Conference in May, 2011 in Jurmala arised from the Project European Conference of National Strategies for Chlamydia Trachomatis and Human Papillomavirus-NSCP which has received funding from the European Union, in the framework of the Public Health Programme.
Purpose of the Project is to provide guidance in the European Union about national strategies for Chlamydia trachomatis and human papillomavirus (HPV) early detection and control. It will provide a framework for developing, implementing or improving national strategies to control of Chlamydia trachomatis and HPV. Health policies, like clinical guidelines, should be based on the best available evidence. In this Conference we aimed to facilitate the development of local, evidence-based guidelines within the context of sound national strategies. Such strategies need to take account not only of clinical and epidemiological factors (such as the prevalence in the population) but also of local systems of health care delivery, infrastructure and resourcing.
Target group of the participants included laboratory specialists, clinicians, microbiologists, surveillance experts, public health specialists, healthcare economists, healthcare funders, policy makers.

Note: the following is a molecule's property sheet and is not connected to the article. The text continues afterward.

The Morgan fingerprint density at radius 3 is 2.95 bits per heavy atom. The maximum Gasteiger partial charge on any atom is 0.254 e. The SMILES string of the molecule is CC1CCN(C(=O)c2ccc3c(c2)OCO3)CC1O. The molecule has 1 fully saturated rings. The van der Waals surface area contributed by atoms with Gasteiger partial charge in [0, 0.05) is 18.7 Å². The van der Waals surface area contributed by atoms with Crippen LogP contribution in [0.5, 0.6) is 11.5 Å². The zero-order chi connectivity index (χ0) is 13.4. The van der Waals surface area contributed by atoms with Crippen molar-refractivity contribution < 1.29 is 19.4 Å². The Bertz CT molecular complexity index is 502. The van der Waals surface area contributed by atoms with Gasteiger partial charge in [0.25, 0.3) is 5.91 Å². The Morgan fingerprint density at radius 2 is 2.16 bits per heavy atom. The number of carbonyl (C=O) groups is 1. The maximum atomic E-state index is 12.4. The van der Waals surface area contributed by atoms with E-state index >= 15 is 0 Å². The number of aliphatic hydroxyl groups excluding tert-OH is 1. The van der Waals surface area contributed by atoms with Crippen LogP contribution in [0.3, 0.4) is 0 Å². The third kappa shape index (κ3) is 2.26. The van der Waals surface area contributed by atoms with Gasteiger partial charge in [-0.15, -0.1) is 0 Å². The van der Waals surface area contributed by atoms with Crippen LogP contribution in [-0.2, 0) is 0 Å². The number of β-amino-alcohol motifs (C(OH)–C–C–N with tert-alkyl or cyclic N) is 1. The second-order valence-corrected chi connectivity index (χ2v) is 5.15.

Objective of the Conference is evaluation and developing of Chlamydia trachomatis and HPV current control programs. Control programs aim to reduce the prevalence diseases, but this is difficult to monitor as it requires periodic population surveys of the population. However, there are many other indicators of the effectiveness which should be built into any program from the outset. At the national level, programs should monitor indicators relating to the policies and guidelines of the program, the implementation and processes, and the outcome of the program. These must be based on the specific objectives appropriate to the level of implementation. If countries move from one level of control to the next, they will need to make decisions based on a rigorous appraisal of the evidence for effectiveness, cost-effectiveness and harms. This will be assisted if countries ensure that all activities are fully evaluated and results shared with others in Europe. This way investments in programs made now will strengthen the evidence base for Chlamydia trachomatis and HPV control and facilitate future decision making and improve population health. At the European level, the objective should be to reduce the proportion of countries reporting no organized activity.